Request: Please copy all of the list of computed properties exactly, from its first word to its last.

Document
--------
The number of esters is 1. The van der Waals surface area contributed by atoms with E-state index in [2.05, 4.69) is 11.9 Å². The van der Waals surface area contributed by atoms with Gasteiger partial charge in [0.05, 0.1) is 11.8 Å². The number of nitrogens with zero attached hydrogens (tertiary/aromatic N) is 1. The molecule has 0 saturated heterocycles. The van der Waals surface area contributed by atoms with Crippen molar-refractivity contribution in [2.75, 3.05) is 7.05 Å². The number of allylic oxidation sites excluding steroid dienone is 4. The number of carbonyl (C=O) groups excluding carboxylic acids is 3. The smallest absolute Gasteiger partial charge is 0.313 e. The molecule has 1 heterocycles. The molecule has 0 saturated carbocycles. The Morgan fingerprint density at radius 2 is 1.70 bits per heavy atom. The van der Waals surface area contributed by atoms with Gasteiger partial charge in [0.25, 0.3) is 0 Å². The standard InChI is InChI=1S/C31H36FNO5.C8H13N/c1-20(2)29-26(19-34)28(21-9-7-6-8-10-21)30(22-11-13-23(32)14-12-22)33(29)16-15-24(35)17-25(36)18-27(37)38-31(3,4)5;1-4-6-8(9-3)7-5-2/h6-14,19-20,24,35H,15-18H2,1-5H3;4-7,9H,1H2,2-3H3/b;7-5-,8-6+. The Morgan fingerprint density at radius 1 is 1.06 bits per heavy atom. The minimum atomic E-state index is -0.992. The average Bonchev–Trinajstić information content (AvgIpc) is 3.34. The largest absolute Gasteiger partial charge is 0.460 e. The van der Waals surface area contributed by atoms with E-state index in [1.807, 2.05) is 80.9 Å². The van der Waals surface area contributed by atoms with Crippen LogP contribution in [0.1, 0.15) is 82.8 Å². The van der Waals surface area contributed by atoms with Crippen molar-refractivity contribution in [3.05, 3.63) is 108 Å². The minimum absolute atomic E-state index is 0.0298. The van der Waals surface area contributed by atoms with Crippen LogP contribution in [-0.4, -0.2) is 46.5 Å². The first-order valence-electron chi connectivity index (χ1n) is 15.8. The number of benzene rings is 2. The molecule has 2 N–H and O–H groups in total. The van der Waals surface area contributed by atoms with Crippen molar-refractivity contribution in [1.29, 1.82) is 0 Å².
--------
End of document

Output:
The number of esters is 1. The van der Waals surface area contributed by atoms with E-state index in [2.05, 4.69) is 11.9 Å². The van der Waals surface area contributed by atoms with Gasteiger partial charge in [0.05, 0.1) is 11.8 Å². The number of nitrogens with zero attached hydrogens (tertiary/aromatic N) is 1. The molecule has 0 saturated heterocycles. The van der Waals surface area contributed by atoms with Crippen molar-refractivity contribution in [2.75, 3.05) is 7.05 Å². The number of allylic oxidation sites excluding steroid dienone is 4. The number of carbonyl (C=O) groups excluding carboxylic acids is 3. The smallest absolute Gasteiger partial charge is 0.313 e. The molecule has 1 heterocycles. The molecule has 0 saturated carbocycles. The Morgan fingerprint density at radius 2 is 1.70 bits per heavy atom. The van der Waals surface area contributed by atoms with Gasteiger partial charge in [0.25, 0.3) is 0 Å². The standard InChI is InChI=1S/C31H36FNO5.C8H13N/c1-20(2)29-26(19-34)28(21-9-7-6-8-10-21)30(22-11-13-23(32)14-12-22)33(29)16-15-24(35)17-25(36)18-27(37)38-31(3,4)5;1-4-6-8(9-3)7-5-2/h6-14,19-20,24,35H,15-18H2,1-5H3;4-7,9H,1H2,2-3H3/b;7-5-,8-6+. The Morgan fingerprint density at radius 1 is 1.06 bits per heavy atom. The minimum atomic E-state index is -0.992. The average Bonchev–Trinajstić information content (AvgIpc) is 3.34. The largest absolute Gasteiger partial charge is 0.460 e. The van der Waals surface area contributed by atoms with E-state index in [1.807, 2.05) is 80.9 Å². The van der Waals surface area contributed by atoms with Crippen LogP contribution in [0.1, 0.15) is 82.8 Å². The van der Waals surface area contributed by atoms with Crippen molar-refractivity contribution in [3.05, 3.63) is 108 Å². The minimum absolute atomic E-state index is 0.0298. The van der Waals surface area contributed by atoms with Crippen LogP contribution in [-0.4, -0.2) is 46.5 Å². The first-order valence-electron chi connectivity index (χ1n) is 15.8. The number of benzene rings is 2. The molecule has 2 N–H and O–H groups in total. The van der Waals surface area contributed by atoms with Crippen molar-refractivity contribution in [1.29, 1.82) is 0 Å².